A shallow grave was her final resting place, and a young man had been buried along with her. They both didn’t have any clothing or personal items with them, making it very difficult to piece together who they were.
After an autopsy had been performed on each of them, it was determined they had been murdered.
They had suffered from blunt force trauma and gunshot wounds before being dumped out there in the desert.
Authorities tried their best to figure out who their Jane and John Does were, but as the years ticked on, they still didn’t have any answers.
As DNA became a more advanced science, authorities were able to submit DNA from their Does to the National DNA database.
Although they had their DNA, no match ever turned up, leaving the Does still without their names.
While authorities were attempting to figure out who the young man and woman were, they narrowed in on someone they thought was connected to their murders.
A man by the name of Howard Neal had lived in Ludlow with his daughter and his wife, but they all moved out of the town not long after the Jane and John Does were unearthed.
The family settled in Mississippi, and they had not lived there for a significant amount of time before Howard murdered 3 people; his brother, his 13-year-old niece, and a 12-year-old friend of hers.
After the murders, Howard and his family were on the move again, this time traveling to Stockton, California. He ended up being arrested for petty theft in March of 1981, and then police learned he had a warrant for his arrest for the murders he had committed.
As this was ongoing, investigators looking into how Jane and John Doe ended up murdered in the desert tried to interview Howard, but his attorney prevented them from doing so.
Ultimately, Howard was convicted of the three murders and sentenced to life in prison, which was later commuted to three consecutive life terms after it was determined that his IQ showed that he was close to being mentally challenged.
When August of 2017 came around, investigators got their chance to finally sit down with Howard and ask the questions they wanted to. Could Howard help them figure out who the Jane and John Does were after all this time?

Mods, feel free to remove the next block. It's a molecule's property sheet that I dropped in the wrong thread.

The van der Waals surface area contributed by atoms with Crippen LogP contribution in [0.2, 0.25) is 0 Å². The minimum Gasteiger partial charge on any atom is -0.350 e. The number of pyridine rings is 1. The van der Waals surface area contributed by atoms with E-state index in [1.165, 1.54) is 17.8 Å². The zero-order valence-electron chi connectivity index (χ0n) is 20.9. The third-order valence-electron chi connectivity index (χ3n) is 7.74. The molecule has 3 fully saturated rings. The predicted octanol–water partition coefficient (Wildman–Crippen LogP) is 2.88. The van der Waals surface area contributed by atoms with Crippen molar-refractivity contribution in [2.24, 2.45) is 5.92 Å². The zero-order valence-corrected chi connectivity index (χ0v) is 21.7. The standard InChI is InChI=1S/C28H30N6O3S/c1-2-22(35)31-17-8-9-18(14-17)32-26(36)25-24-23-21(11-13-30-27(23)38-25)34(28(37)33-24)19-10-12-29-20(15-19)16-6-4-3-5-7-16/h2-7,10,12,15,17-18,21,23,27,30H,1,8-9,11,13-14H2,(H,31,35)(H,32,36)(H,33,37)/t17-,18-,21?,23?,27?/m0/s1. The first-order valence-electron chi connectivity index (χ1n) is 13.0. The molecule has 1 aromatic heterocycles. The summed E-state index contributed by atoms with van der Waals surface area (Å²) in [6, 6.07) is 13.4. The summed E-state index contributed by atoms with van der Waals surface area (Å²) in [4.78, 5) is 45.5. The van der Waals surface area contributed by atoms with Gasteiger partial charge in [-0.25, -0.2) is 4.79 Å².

“He provided very little information; he believed the female victim may have been from Arkansas and had left her young daughter behind before she left to hitchhike across the county,” the San Bernardino County Sheriff’s Department said in a statement.
“He also indicated the female had what appeared to be a deformed arm. He could not remember anything about the male victim other than he looked like what he described as a “hippie.” He told investigators he picked the couple up while they were hitchhiking on the freeway.”
“He then brought the two to his residence, where he became involved in an argument with the male. The argument stemmed because of Neal attempting to make physical advances toward the female.”
“Neal told investigators the argument became so intense; he felt the male would probably kill him if he did not kill him first. Neal then shot and killed the male.”
Howard ended up assaulting the young woman before murdering her. Howard then drove out to the desert and buried them.
It seemed investigators were not any closer to closing their case, but 41-year-old Christine Marie Salley changed all that.
Christine lives in Virginia, and growing up her parents never kept it a secret that she had been adopted as a child.
Christine contacted a private investigator to help her find her biological mom and dad, and this investigator took a sample of her DNA and submitted it to a database in the hopes of finding some of her family members.
Imagine Christine’s surprise when she learned in December of last year that the young woman who had been found buried in the desert without a name was, in fact, her biological mom.
Last month, another DNA test confirmed that Christine’s mom was 21-year-old Pamela Dianne Duffey.
San Bernardino County Sheriff’s Department; pictured above is a photo of Pamela
Using information that Christine provided them about her mom, investigators were able to identify the man buried with Pamela as William Everette Lane, who was 20 at the time of his murder.
41 years after being murdered, Pamela and William were given their names back and can finally be laid to rest properly.